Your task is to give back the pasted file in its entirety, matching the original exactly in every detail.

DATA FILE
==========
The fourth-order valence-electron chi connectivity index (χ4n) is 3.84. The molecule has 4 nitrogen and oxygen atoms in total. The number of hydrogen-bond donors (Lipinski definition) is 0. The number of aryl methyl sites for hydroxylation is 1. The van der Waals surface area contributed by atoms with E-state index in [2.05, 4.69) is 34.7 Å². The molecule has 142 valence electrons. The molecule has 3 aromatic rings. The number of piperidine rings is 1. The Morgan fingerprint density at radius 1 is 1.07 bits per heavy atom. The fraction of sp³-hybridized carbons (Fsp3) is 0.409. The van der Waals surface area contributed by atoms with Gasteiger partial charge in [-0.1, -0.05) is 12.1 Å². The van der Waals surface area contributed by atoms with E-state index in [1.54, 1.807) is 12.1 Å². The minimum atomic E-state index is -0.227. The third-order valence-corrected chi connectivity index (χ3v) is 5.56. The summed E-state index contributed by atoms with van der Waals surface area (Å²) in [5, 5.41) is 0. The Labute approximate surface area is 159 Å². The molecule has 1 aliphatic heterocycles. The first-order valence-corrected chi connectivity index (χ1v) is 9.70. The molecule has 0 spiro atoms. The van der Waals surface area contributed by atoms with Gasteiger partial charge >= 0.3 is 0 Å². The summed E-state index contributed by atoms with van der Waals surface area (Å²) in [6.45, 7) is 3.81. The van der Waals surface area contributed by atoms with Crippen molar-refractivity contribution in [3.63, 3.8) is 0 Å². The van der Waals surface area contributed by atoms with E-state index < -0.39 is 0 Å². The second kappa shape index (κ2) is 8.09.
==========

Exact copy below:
The fourth-order valence-electron chi connectivity index (χ4n) is 3.84. The molecule has 4 nitrogen and oxygen atoms in total. The number of hydrogen-bond donors (Lipinski definition) is 0. The number of aryl methyl sites for hydroxylation is 1. The van der Waals surface area contributed by atoms with E-state index in [2.05, 4.69) is 34.7 Å². The molecule has 142 valence electrons. The molecule has 3 aromatic rings. The number of piperidine rings is 1. The Morgan fingerprint density at radius 1 is 1.07 bits per heavy atom. The fraction of sp³-hybridized carbons (Fsp3) is 0.409. The van der Waals surface area contributed by atoms with Gasteiger partial charge in [-0.1, -0.05) is 12.1 Å². The van der Waals surface area contributed by atoms with E-state index in [1.54, 1.807) is 12.1 Å². The minimum atomic E-state index is -0.227. The third-order valence-corrected chi connectivity index (χ3v) is 5.56. The summed E-state index contributed by atoms with van der Waals surface area (Å²) in [5, 5.41) is 0. The Labute approximate surface area is 159 Å². The molecule has 1 aliphatic heterocycles. The first-order valence-corrected chi connectivity index (χ1v) is 9.70. The molecule has 0 spiro atoms. The van der Waals surface area contributed by atoms with Gasteiger partial charge >= 0.3 is 0 Å². The summed E-state index contributed by atoms with van der Waals surface area (Å²) in [6.45, 7) is 3.81. The van der Waals surface area contributed by atoms with Crippen molar-refractivity contribution in [3.63, 3.8) is 0 Å². The van der Waals surface area contributed by atoms with E-state index < -0.39 is 0 Å². The second kappa shape index (κ2) is 8.09.